For example, you need to know that “meridian” in Chinese translates to “Jing Luo.” The Chinese term means two different things that are often conflated together in the English word. Jing meridians are defined as the pathways that act as the interior or the core meridians in the body. Lou meridians describe those pathways that branch off from that core meridian area and usually move outward in a horizontal direction. The word “Jing,” in Chinese means to pass through. Luo translates roughly to mean “network.” These terms come together to enhance our understanding of the idea of the meridian system within the body that is used to guide Chinese medicinal principles. These pathways are chiefly understood as channels and connections, like rivers and streams that flow through your being.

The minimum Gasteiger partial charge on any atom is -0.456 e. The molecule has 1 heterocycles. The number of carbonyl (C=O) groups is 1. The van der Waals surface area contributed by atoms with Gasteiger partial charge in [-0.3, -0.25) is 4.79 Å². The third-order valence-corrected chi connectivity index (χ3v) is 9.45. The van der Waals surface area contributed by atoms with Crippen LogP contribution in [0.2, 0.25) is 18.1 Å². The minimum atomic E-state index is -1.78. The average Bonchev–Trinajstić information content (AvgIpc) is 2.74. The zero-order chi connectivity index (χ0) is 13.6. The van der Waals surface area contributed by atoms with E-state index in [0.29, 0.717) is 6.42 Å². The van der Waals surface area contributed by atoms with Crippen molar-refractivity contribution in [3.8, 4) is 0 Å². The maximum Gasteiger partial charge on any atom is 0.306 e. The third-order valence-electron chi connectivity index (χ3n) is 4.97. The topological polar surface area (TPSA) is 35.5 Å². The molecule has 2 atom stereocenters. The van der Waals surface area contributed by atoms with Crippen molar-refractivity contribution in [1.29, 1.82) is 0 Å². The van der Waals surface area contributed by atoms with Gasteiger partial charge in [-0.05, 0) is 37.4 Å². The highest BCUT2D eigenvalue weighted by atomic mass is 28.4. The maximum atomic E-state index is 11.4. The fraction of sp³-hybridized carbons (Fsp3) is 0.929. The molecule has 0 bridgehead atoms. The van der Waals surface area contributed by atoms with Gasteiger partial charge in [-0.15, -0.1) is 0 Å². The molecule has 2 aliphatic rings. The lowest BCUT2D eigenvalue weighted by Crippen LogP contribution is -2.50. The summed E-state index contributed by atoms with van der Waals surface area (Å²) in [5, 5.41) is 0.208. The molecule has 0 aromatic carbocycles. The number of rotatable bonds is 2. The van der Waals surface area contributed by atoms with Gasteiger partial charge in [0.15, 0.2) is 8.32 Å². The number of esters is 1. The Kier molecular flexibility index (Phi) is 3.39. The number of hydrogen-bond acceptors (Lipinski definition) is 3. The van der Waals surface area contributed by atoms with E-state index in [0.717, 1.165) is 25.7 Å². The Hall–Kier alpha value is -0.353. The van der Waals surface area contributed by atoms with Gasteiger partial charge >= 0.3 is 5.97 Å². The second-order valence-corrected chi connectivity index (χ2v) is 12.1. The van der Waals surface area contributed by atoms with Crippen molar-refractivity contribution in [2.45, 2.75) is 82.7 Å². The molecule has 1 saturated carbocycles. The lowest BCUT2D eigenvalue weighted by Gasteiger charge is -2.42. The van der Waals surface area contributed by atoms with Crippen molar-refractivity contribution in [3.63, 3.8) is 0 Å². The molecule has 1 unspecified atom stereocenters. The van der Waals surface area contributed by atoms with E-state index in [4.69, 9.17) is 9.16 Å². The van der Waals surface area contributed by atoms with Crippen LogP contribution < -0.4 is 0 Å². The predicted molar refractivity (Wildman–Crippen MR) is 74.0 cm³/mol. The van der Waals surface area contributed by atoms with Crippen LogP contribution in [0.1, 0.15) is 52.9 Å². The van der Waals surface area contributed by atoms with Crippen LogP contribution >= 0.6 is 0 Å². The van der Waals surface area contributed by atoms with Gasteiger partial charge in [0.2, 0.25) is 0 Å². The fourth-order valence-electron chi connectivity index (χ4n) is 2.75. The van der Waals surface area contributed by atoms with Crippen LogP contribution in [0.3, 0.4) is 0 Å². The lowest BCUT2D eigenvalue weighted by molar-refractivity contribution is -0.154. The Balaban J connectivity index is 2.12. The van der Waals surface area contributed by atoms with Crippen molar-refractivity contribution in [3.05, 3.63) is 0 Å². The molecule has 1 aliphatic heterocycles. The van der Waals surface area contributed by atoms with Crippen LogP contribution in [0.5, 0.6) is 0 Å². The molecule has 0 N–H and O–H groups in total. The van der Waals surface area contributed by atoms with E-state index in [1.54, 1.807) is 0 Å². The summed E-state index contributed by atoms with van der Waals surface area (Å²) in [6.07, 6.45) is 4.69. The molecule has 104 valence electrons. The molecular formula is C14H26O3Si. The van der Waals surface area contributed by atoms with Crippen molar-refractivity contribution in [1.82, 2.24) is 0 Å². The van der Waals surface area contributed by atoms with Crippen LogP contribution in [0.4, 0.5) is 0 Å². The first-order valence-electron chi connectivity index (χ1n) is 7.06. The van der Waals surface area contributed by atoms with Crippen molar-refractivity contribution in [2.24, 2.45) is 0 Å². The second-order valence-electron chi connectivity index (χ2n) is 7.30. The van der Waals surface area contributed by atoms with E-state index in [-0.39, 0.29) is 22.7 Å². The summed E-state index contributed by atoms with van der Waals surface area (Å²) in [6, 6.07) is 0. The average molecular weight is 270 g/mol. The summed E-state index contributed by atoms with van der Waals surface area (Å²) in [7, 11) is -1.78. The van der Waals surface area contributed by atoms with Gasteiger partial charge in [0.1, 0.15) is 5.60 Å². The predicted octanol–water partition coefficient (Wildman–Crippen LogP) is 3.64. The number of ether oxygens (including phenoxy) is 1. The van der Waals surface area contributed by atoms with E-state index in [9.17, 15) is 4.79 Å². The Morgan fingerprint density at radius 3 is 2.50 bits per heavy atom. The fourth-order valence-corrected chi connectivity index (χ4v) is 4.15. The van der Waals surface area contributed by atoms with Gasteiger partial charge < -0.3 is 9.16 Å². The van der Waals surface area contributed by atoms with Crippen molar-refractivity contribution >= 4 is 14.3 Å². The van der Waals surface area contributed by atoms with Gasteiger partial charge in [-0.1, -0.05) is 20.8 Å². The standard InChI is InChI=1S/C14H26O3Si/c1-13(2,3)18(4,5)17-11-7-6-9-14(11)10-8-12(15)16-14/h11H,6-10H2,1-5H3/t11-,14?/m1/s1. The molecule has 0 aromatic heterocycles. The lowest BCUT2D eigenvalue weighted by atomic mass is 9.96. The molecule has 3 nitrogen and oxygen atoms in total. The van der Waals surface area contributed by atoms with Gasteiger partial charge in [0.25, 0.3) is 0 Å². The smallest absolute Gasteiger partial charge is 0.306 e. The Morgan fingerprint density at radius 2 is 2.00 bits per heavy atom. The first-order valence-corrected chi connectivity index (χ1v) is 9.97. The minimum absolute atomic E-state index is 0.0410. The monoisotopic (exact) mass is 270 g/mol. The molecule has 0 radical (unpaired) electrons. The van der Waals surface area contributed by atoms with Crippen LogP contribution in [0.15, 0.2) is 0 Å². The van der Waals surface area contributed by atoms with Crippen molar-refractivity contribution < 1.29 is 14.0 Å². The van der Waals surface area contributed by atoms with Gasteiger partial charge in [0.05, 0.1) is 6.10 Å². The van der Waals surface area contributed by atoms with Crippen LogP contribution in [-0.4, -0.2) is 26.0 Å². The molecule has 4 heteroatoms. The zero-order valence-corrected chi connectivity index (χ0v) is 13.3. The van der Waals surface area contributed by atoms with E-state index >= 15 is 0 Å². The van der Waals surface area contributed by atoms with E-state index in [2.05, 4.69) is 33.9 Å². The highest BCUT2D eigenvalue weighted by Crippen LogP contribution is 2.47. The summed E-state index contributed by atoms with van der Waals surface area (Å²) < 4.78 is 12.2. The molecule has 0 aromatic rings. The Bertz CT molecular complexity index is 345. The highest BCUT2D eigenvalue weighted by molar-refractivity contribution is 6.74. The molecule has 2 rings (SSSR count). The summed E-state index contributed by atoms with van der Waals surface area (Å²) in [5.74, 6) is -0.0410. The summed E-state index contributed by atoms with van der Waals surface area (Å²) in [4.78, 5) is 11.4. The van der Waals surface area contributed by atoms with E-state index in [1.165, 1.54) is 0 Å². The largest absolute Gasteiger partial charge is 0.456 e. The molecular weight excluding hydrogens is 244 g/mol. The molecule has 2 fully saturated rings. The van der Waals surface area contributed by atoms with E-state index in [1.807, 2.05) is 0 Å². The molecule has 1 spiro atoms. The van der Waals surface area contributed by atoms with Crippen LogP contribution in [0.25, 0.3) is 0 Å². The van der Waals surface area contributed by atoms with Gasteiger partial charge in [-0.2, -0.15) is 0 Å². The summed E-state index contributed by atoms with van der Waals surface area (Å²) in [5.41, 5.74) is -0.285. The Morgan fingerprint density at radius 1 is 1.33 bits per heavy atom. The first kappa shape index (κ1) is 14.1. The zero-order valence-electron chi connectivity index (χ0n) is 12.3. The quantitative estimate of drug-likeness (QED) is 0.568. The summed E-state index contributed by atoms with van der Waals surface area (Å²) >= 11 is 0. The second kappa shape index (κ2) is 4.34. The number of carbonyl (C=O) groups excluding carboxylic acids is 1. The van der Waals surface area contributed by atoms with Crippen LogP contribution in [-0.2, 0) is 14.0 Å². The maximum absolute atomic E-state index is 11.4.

A common misconception is that the meridian system represents the body’s blood vessels. While it is highly similar, as the meridian works as a channel system that distributes qi around the body when needed, they are not anatomical structures. An anatomical representation for the meridian system, at this point, does not exist. Blood vessels and nervous systems are, however, a baseline for how the meridian system looks, and interacts with the body’s systems. They are all channels that transfer signals and fluids to where they need to go to encourage proper functionality of the body.